There is a curious question being asked by many. I am not sure what is the genesis of this oddity, but it presents a dangerous falsehood that needs a vigorous rebuttal. So insidious and capricious is that question that even national media outlets have thought it important to comment. My difficulty with the discussion is in the lack of depth or nuance. The question in various shades of gray suggests by the tone of the questioning that a college education is not a good deal. Please read that last sentence again.
The very suggestion is quite offensive to me. My grandparents, I am sure, are all turning and cursing in their graves. I have inherited a non-negotiable emphasis on the importance of a well-rounded education. The current discussions emphasis on cost is shortsighted and is particularly destructive to the poor. Many factors have gotten us to this question and a full and complete discussion is needed.
I would hope that the need for a good education beyond the bare skills to compete for a job would be evident. Alas, I have given too much credit to the opinion makers, they mostly don’t get it. For this country to remain a functioning democracy the masses must not only be capable of holding a job but must be able to defend the pillars of our freedoms. The suggestion that all citizens don’t deserve a full and complete education is dangerous both economically and politically. The examination of cost is worthwhile and needed, but the value equation is not being discussed in an honest manner.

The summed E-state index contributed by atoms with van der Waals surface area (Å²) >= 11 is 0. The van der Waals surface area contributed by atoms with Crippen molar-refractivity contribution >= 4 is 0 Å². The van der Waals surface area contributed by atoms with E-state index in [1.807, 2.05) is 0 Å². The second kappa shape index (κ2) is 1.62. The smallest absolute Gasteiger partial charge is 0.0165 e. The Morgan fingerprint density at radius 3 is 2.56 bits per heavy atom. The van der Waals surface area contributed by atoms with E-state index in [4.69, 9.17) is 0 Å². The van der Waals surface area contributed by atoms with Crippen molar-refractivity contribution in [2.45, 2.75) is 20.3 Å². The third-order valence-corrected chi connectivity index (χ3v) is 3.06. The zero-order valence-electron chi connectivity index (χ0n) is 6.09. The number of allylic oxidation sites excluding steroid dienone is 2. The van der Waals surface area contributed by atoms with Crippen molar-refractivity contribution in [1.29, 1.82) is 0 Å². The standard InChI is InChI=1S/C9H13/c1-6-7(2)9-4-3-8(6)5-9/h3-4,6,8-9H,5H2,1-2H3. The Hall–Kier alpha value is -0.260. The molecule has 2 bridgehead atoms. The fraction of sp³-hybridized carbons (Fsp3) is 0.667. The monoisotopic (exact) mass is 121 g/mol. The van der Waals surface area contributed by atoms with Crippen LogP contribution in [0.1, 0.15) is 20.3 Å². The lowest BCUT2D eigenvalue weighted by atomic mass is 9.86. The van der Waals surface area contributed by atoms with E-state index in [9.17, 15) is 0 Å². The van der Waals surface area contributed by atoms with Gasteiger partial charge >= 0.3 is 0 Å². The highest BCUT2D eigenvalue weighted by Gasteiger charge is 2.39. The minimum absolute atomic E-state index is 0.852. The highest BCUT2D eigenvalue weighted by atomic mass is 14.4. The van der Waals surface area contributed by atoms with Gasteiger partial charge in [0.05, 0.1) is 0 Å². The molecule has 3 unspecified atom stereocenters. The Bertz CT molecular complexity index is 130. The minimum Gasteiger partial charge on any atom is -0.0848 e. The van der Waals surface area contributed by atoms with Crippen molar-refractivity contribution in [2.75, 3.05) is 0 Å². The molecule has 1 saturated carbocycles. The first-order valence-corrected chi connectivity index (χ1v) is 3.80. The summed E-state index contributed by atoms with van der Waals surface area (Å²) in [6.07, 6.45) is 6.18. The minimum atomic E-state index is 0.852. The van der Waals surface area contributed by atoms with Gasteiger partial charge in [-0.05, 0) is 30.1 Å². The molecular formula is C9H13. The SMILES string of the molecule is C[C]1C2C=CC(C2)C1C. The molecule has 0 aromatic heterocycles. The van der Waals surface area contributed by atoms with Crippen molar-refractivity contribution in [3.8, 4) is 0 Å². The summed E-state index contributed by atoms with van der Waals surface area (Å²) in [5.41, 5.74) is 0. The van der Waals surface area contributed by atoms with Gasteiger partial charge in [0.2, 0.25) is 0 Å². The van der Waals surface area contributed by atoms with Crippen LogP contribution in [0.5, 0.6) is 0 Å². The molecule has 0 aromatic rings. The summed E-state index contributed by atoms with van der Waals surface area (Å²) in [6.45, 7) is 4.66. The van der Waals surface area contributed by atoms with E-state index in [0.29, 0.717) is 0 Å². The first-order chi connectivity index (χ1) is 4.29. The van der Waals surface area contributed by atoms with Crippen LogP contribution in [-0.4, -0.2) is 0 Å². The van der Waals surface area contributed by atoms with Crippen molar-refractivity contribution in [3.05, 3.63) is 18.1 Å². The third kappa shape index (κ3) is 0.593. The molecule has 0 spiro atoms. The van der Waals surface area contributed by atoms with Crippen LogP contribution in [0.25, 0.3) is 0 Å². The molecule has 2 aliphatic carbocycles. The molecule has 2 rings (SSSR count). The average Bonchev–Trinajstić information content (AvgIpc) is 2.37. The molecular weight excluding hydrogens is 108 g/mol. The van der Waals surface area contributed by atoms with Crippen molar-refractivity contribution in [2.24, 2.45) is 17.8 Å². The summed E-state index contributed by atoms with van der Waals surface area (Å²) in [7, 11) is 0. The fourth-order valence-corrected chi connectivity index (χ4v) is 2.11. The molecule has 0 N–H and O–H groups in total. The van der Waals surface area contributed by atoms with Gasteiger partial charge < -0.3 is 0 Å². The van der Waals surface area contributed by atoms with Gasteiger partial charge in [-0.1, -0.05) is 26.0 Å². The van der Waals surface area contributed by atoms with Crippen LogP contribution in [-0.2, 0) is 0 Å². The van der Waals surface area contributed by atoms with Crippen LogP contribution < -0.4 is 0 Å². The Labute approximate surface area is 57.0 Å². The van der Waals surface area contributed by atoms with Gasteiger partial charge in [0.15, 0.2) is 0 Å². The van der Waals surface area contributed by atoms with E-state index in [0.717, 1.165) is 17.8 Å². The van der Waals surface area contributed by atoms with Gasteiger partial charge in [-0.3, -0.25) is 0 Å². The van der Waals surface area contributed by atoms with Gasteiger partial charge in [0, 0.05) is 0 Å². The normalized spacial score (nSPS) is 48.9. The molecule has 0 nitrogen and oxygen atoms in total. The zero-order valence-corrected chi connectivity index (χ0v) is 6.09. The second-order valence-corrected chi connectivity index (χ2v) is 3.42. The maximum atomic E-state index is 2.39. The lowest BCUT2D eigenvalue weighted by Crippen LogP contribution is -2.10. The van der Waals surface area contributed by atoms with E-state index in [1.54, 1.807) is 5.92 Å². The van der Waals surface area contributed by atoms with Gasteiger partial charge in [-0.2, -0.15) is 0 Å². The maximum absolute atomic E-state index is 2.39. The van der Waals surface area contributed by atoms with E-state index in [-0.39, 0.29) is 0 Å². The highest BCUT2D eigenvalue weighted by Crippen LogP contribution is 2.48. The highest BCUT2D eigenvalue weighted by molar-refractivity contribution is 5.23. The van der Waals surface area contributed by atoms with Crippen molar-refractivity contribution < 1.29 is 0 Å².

A college degree is currently the best route to a great education, but how do we get there? The disconnect starts at the beginning, with the lack of focus on the skills needed to create individuals recognize that life long learning is needed to navigate the currently environment. Education starts long before your child can read or write. It begins with parents answering all the annoying questions toddlers present. As a father of a 2 year-old and a 4 year-old I have experienced the never-ending questions and even the embarrassing public questions. However, I am committed to accurate answers. Answering, all those questions builds knowledge and confidence, and encourages curiosity. The latter is what parents must cultivate. Curiosity about the world is what drives true education.The power of curiosity kept me out of trouble and I hope it will do the same for my girls.
How does this have anything to do with college or the utility of a college education? This is how I see it. Curiosity drives a hunger for knowledge, which includes a focus on value. A key piece of knowledge that we can pass to our children is that it is best to complete a great major at an underrated college than a poor major at the best college. Following that one rule will provide a greater value than anything else. What is a great major? Since I am in the sciences I would suggest Math and Science and the associated applied fields. Yes we all cannot be engineers, but making the correct choice is vital to the cost/value equation of a college degree.
Start early and be curious. Most of all start early. Figuring out your college major in college is too late. This is where parental guidance is important. This is also where being born to educated high earning parents makes a difference. The typical guidance for the children of the well-educated is quite different. It has nothing to do with race or ethnicity. Parents all want their children to succeed, but some know what it takes while some don’t. This suggestion that a college education cannot be a good valve has the most negative impact on the poor. A choice to focus on other avenues to financial success versus making the hard choices that will provide a great education to our children will be what keeps us poor.
As parents we need to start taking the education of our children more seriously and endeavoring to guide them into successful decision-making is key. College is still the best deal to a lifetime of improved options. Start early. Be curious. Succeed.